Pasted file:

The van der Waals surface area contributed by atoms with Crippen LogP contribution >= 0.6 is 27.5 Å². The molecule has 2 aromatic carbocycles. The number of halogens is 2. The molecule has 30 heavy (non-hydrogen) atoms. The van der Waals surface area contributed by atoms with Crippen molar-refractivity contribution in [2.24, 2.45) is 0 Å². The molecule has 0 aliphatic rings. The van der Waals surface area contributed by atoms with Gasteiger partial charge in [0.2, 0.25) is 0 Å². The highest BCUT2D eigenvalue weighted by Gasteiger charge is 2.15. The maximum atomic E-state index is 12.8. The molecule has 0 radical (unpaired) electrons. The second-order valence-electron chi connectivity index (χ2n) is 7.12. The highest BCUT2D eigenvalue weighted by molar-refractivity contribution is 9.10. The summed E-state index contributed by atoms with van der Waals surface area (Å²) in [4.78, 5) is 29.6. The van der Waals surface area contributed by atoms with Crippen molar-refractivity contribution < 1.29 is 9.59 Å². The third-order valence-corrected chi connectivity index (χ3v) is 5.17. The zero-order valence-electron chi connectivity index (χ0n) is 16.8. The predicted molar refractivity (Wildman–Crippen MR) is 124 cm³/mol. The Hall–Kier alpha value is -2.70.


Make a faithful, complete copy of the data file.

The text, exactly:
The van der Waals surface area contributed by atoms with Crippen LogP contribution >= 0.6 is 27.5 Å². The molecule has 2 aromatic carbocycles. The number of halogens is 2. The molecule has 30 heavy (non-hydrogen) atoms. The van der Waals surface area contributed by atoms with Crippen molar-refractivity contribution in [2.24, 2.45) is 0 Å². The molecule has 0 aliphatic rings. The van der Waals surface area contributed by atoms with Gasteiger partial charge in [0.2, 0.25) is 0 Å². The highest BCUT2D eigenvalue weighted by Gasteiger charge is 2.15. The maximum atomic E-state index is 12.8. The molecule has 0 radical (unpaired) electrons. The second-order valence-electron chi connectivity index (χ2n) is 7.12. The highest BCUT2D eigenvalue weighted by molar-refractivity contribution is 9.10. The summed E-state index contributed by atoms with van der Waals surface area (Å²) in [4.78, 5) is 29.6. The van der Waals surface area contributed by atoms with Crippen molar-refractivity contribution < 1.29 is 9.59 Å². The third-order valence-corrected chi connectivity index (χ3v) is 5.17. The zero-order valence-electron chi connectivity index (χ0n) is 16.8. The predicted molar refractivity (Wildman–Crippen MR) is 124 cm³/mol. The Hall–Kier alpha value is -2.70.